UK electric vehicle company Arrival set for $5.4bn Nasdaq listing

Oscar Williams-Grut
·Senior City Correspondent, Yahoo Finance UK
·5-min read
Arrival's electric bus. Photo: Arrival
Arrival's electric bus. Photo: Arrival

A British startup building electric vans and buses has announced plans to go public in New York through a deal with a so-called “blank cheque” company on the Nasdaq (^IXIC).

Arrival said on Wednesday it had reached a deal to merge with CIIG Merger Corp. (CIIC), one of the many “special purpose acquisition companies” — or SPACs — that have proliferated in the US over the last 12 months. SPACs are shell companies, also known as “blank cheque” companies, that are capitalised and looking for deals to acquire businesses as a means to help them go public.

Arrival will be valued at $5.4bn (£4bn) once the transaction closes, the company said in a statement. The startup will raise $660m through the deal. CIIG has tapped investors Fidelity, Wellington, and BNP Paribas (BNP.PA) for an additional $400m to help fund the transaction.

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Founded in 2015, Arrival builds electric vehicles from the ground up rather than re-engineering existing buses and vans to fit electric engines. The company has designed its own sustainable and cheap material to construct vehicles from and does so in “micro-factories” that can be set up cheaply in cities around the world.

“We envision any large city that will have urban transportation... We can have a factory there,” Avinash Rugoobur, Arrival’s president and chief strategy officer, told Yahoo Finance UK. “That’s a real change in the way the industry operates.

“In the automotive industry, you normally have to build hundreds of thousands of vehicles to be able to have any decent margins on the product. We’re able to create micro-factories that are around 20,000 square meters and capex (capital expenditure) of under $50m. One micro-factory can produce 10,000 vans or 1,000 buses.”

Arrival president Avinash Rugoobur. Photo: Arrival
Arrival president Avinash Rugoobur. Photo: Arrival

Rugoobur is a veteran of the automotive industry with an engineering background. He helped GM (GM) buy self-driving car startup Cruise in 2016 and became the division’s chief of strategy. Other members of the Arrival executive team are veterans of the auto and telecoms industry.

Arrival’s vehicles are currently being tested on the roads in the UK but the company plans to start commercial production next year.

“Our technology is mature and we’re at the stage now where we’re looking to start production in 2021,” Rugoobur said.

Funds gained through the SPAC transaction will be used to scale up production, with plans to open three to four micro-factories a year.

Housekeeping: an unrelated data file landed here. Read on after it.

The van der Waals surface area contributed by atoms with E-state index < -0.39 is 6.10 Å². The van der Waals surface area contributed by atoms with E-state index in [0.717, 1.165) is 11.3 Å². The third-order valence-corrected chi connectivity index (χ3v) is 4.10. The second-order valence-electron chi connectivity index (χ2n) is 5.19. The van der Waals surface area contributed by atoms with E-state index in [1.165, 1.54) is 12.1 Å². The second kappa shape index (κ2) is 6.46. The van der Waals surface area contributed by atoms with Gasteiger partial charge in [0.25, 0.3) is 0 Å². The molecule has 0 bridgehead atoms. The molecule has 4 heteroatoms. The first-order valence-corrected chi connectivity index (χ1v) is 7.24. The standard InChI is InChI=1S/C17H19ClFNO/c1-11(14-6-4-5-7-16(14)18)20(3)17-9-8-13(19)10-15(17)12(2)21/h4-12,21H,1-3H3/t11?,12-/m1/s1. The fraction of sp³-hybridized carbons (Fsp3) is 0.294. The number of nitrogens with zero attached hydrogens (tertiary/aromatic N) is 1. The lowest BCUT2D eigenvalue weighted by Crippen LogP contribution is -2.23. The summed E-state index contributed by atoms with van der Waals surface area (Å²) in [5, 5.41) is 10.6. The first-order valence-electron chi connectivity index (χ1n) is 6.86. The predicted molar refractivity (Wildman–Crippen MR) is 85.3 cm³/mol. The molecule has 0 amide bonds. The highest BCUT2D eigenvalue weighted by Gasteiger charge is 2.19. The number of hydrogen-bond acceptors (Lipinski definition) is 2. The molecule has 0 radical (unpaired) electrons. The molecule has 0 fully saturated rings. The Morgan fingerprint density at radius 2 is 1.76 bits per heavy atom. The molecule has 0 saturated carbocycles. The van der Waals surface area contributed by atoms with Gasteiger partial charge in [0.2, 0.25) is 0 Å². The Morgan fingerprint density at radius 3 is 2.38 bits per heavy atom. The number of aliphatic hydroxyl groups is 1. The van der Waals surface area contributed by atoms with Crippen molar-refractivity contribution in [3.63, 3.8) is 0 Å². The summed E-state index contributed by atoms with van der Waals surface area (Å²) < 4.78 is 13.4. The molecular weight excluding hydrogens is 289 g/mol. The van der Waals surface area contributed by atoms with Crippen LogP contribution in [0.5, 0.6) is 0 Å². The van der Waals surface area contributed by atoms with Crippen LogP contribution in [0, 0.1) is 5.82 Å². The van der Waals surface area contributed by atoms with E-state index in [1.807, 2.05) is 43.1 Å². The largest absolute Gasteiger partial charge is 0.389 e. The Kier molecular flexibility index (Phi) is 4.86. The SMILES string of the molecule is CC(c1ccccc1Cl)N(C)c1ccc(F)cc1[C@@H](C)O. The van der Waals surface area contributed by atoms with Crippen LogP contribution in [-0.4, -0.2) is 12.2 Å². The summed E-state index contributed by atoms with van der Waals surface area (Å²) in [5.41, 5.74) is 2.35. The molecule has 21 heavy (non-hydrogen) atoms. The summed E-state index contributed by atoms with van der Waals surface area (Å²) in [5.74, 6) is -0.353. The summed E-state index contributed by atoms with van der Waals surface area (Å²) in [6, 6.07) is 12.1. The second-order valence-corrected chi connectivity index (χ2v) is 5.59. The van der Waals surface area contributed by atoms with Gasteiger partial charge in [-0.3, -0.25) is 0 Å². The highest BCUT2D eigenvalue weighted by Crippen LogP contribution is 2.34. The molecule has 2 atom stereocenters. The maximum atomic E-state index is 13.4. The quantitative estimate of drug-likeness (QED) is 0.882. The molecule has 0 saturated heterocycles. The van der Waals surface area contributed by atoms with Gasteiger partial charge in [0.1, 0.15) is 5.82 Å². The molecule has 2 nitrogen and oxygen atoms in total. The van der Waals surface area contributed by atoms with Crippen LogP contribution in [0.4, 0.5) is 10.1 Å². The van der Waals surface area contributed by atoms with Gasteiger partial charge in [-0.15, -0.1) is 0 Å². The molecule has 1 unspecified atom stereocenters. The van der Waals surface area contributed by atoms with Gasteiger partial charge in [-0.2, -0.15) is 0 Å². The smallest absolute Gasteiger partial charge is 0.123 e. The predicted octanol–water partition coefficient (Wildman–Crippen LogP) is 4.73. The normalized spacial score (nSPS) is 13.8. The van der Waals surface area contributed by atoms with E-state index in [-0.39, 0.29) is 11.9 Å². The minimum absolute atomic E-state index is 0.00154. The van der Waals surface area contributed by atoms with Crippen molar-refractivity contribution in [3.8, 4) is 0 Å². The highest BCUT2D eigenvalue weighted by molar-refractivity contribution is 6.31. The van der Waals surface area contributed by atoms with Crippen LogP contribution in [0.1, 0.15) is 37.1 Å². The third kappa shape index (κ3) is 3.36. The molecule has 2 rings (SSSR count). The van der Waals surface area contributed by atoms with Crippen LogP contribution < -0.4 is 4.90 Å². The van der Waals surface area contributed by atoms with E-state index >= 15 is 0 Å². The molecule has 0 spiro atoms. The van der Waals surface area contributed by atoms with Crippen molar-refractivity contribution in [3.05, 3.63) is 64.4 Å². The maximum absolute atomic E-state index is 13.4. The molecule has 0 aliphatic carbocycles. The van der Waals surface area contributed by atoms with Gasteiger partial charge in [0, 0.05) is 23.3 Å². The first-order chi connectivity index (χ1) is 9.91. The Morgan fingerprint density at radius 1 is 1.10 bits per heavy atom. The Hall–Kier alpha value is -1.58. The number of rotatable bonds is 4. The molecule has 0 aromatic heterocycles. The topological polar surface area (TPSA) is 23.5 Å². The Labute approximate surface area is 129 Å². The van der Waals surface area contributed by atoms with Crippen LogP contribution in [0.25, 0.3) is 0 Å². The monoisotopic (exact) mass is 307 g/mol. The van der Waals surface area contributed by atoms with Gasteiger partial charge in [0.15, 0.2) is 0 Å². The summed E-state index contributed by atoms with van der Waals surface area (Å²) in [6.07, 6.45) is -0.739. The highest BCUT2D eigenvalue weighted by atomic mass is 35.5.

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Arrival already has a facility in Bicester, England, and has announced plans to build another in Rock Hill, South Carolina.

UPS (UPS) is an “anchor customer” and has signed a deal to buy up to 10,000 of Arrival’s vans when commercial production begins. UPS has been working with Arrival since 2016 and is also an investor.

Rugoobur said Arrival is in “late stage sales discussions with a variety of different players both for our bus and van.” He said the company was getting a lot of interest from “e-commerce players and logistics players” and said the pitch was a “no-brainer” given Arrival’s vehicles are a similar price to diesel vans and cheaper to run. Arrival has signed contracts worth $1.2bn for its vehicles so far.

One of Arrival's electric buses being tested in the UK. Photo: Arrival
One of Arrival's electric buses being tested in the UK. Photo: Arrival

Arrival has raised over $200m from investors to date, from backers including BlackRock (BLK), Hyundai (005380.KS), and Kia.

Rugoobur said the SPAC deal came about after conversations with management at CIIG, which listed on the Nasdaq in November 2019.

“When we started talking to CIIG, we found in them a partner that was looking to be part of the mission... and they also provide things that aid and help Arrival grow,” Rugoobur said. “We’ve got the technology... they’ve got the experience on public and private companies and on brand building.”

CIIG’s chairman and chief executive Peter Cuneo will become non-executive chairman of Arrival after the transaction closes. Cuneo is a turnaround specialist who previously ran Black & Decker, Remington, and Marvel Comics, reviving its fortunes in the 2000s before its sale to Disney (DIS).

London-based Arrival’s decision to list in New York is a blow for the UK, which has long struggled to retain home-grown technology businesses once they reach stock market size.

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Tech businesses typically get a warmer reception in the US, with higher valuations. Rugoobur said this influenced the decision but was not a “driving factor.”

“The understanding of the future of EVs in the US is really strong,” he said. “A lot of investors have already recognised that that is the shift. There’s no going back — we’re passed that point.”

Rugoobur said Arrival was committed to the UK, where it employs 1,300 people, despite the listing.

“UK, we’re still headquartered here, we still have huge growth potential here, we’re still hiring here, and we have massive opportunities, but our partner was in the US and it made sense also to get a strong foothold in the US and grow our base and revenue opportunity there as well,” he said.

The deal with CIIG is expected to complete in the first quarter of 2021. Arrival will trade under the ticker ARVL.

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